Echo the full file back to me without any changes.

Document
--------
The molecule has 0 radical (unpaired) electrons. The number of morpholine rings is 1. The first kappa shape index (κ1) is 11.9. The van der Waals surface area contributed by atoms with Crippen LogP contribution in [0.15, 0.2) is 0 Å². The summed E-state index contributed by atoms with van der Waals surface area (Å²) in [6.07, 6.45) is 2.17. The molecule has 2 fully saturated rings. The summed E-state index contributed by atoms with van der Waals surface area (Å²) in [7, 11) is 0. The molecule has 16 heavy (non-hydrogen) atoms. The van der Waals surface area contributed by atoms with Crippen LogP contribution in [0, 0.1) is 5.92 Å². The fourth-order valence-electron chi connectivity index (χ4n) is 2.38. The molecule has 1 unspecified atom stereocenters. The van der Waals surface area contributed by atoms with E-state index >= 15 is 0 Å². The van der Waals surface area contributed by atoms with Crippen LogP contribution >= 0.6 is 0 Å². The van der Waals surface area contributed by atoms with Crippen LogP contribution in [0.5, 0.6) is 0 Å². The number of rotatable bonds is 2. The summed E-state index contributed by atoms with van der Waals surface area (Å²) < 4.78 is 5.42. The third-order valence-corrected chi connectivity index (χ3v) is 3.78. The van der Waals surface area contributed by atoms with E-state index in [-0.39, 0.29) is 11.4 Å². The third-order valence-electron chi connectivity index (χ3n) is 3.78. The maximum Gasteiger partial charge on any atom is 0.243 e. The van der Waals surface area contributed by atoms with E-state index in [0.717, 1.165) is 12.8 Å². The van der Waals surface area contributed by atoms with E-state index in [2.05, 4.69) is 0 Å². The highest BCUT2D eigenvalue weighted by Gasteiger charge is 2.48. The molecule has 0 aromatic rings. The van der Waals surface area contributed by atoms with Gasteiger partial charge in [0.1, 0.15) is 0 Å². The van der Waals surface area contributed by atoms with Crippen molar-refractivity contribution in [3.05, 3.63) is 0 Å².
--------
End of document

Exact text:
The molecule has 0 radical (unpaired) electrons. The number of morpholine rings is 1. The first kappa shape index (κ1) is 11.9. The van der Waals surface area contributed by atoms with Crippen LogP contribution in [0.15, 0.2) is 0 Å². The summed E-state index contributed by atoms with van der Waals surface area (Å²) in [6.07, 6.45) is 2.17. The molecule has 2 fully saturated rings. The summed E-state index contributed by atoms with van der Waals surface area (Å²) in [7, 11) is 0. The molecule has 16 heavy (non-hydrogen) atoms. The van der Waals surface area contributed by atoms with Crippen LogP contribution in [0, 0.1) is 5.92 Å². The fourth-order valence-electron chi connectivity index (χ4n) is 2.38. The molecule has 1 unspecified atom stereocenters. The van der Waals surface area contributed by atoms with E-state index >= 15 is 0 Å². The van der Waals surface area contributed by atoms with Crippen LogP contribution >= 0.6 is 0 Å². The van der Waals surface area contributed by atoms with Crippen LogP contribution in [0.5, 0.6) is 0 Å². The number of rotatable bonds is 2. The summed E-state index contributed by atoms with van der Waals surface area (Å²) < 4.78 is 5.42. The third-order valence-corrected chi connectivity index (χ3v) is 3.78. The van der Waals surface area contributed by atoms with E-state index in [-0.39, 0.29) is 11.4 Å². The third-order valence-electron chi connectivity index (χ3n) is 3.78. The maximum Gasteiger partial charge on any atom is 0.243 e. The van der Waals surface area contributed by atoms with E-state index in [0.717, 1.165) is 12.8 Å². The van der Waals surface area contributed by atoms with E-state index in [2.05, 4.69) is 0 Å². The highest BCUT2D eigenvalue weighted by Gasteiger charge is 2.48. The molecule has 0 aromatic rings. The van der Waals surface area contributed by atoms with Gasteiger partial charge in [0.1, 0.15) is 0 Å². The van der Waals surface area contributed by atoms with Crippen molar-refractivity contribution in [3.05, 3.63) is 0 Å².